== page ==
Good Friday, Year B, 2015

Good Friday is a day that exposes us.

The rest of the calendar year we can imagine that we are one of the disciples, lovingly following Jesus, doing our best to live as God wants us to live.

But on Good Friday we remember.

We remember that before human beings could be united to Jesus, first we had to be exposed.

We had to be exposed as traitors, like Judas.  We had to be exposed as cowards, like Pilate.  We had to be exposed as fair weather friends, like Peter.  We had to be exposed as murderous and gullible, like the crowds.

We had to be exposed as people who would sacrifice their own God in order to ease their anxiety.

On Good Friday we think about Jesus on the cross, and we shudder because we aren’t so sure we’d be one of the faithful women who stays by his side even through death.  We are afraid we’d be a member of the crowd.  If Jesus were killed today, we might just be one of the internet commenters sure that if he had just followed the rules, just done what he was supposed to do he wouldn’t have been killed. We would shake our head, and found a way to blame him for his own death.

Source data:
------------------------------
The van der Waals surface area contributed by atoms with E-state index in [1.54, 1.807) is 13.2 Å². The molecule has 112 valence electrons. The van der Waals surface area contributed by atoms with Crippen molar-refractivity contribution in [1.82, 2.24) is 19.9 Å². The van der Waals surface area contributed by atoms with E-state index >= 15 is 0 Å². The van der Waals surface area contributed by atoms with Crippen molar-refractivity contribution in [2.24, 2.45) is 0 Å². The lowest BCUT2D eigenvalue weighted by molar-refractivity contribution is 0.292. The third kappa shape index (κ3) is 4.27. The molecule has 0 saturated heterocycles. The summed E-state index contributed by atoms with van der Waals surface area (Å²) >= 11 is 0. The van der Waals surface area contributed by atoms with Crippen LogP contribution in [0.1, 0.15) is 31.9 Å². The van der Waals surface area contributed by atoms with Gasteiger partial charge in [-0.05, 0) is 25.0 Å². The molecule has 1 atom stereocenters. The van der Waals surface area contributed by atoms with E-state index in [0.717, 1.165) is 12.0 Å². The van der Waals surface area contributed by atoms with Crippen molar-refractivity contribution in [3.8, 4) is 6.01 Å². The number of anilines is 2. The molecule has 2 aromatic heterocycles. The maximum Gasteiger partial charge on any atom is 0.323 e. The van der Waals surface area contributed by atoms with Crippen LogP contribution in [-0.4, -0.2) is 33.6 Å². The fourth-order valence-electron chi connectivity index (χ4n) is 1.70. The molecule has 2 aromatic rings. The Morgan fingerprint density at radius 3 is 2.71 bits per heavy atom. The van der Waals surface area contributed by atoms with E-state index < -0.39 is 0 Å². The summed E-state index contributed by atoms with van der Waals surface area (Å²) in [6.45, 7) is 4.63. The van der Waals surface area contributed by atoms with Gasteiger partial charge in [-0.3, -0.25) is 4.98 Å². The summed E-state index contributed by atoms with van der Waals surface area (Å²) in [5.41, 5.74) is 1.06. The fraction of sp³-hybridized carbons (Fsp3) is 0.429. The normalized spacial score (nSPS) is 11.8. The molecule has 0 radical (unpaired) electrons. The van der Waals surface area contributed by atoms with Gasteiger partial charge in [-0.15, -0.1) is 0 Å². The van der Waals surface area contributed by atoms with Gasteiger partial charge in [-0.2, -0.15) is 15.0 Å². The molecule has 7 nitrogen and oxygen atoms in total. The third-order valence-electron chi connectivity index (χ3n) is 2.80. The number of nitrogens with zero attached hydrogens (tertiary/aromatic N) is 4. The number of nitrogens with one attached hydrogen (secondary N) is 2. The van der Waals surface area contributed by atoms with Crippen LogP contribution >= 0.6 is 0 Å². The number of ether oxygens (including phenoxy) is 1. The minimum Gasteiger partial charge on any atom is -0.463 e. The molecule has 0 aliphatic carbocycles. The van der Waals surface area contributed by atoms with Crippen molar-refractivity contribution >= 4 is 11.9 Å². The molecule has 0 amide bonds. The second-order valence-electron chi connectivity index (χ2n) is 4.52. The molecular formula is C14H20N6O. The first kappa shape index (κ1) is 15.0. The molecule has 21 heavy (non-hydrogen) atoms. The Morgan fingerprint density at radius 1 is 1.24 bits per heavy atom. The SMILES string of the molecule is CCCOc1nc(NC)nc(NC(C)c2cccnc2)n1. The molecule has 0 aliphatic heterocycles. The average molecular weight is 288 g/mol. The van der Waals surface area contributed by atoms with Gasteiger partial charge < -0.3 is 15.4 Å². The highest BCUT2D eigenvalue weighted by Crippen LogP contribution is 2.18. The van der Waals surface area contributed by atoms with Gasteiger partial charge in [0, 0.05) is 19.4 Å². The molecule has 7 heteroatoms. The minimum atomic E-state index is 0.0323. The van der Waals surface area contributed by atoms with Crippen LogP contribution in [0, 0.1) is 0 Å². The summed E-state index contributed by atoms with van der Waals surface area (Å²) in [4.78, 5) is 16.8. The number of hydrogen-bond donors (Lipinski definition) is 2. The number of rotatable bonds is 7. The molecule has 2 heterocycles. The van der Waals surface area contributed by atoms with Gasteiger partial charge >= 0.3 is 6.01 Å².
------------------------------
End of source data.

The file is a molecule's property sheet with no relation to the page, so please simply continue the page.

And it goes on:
Good Friday exposes us as complicated people.  We love God, but are too broken to follow him perfectly.  We are Christian, but we are also sinners.  We are redeemed by God, but we are still anxious, judgmental, addicted, selfish, controlling and out of control.

You would think Jesus would wash his hands of us.  Any rational God would roll his eyes and walk away from humanity as a lost cause.

But Jesus does not walk away.  In the Gospel of John, Jesus calmly walks toward his own death.  Jesus never loses control.  Jesus knows he will be betrayed by these disciples who loved him, even Peter who swore up and down that he would be loyal to the end.  Jesus knows the crowd will betray him.  Yet, calmly and in confidence he continues to follow his Father’s will and stays connected to humanity, even at the cost of his life.

God sees all of us.  Everything about us is exposed to God.  He knows every nook and cranny of our hearts and minds.

The miracle is that God sees all the worst parts of us and still treats us with unlimited love and affection.  He remains loyal to us, even though we are disloyal to him.

God looks right at us, full on, and asks us to follow him–just as we are, broken and all.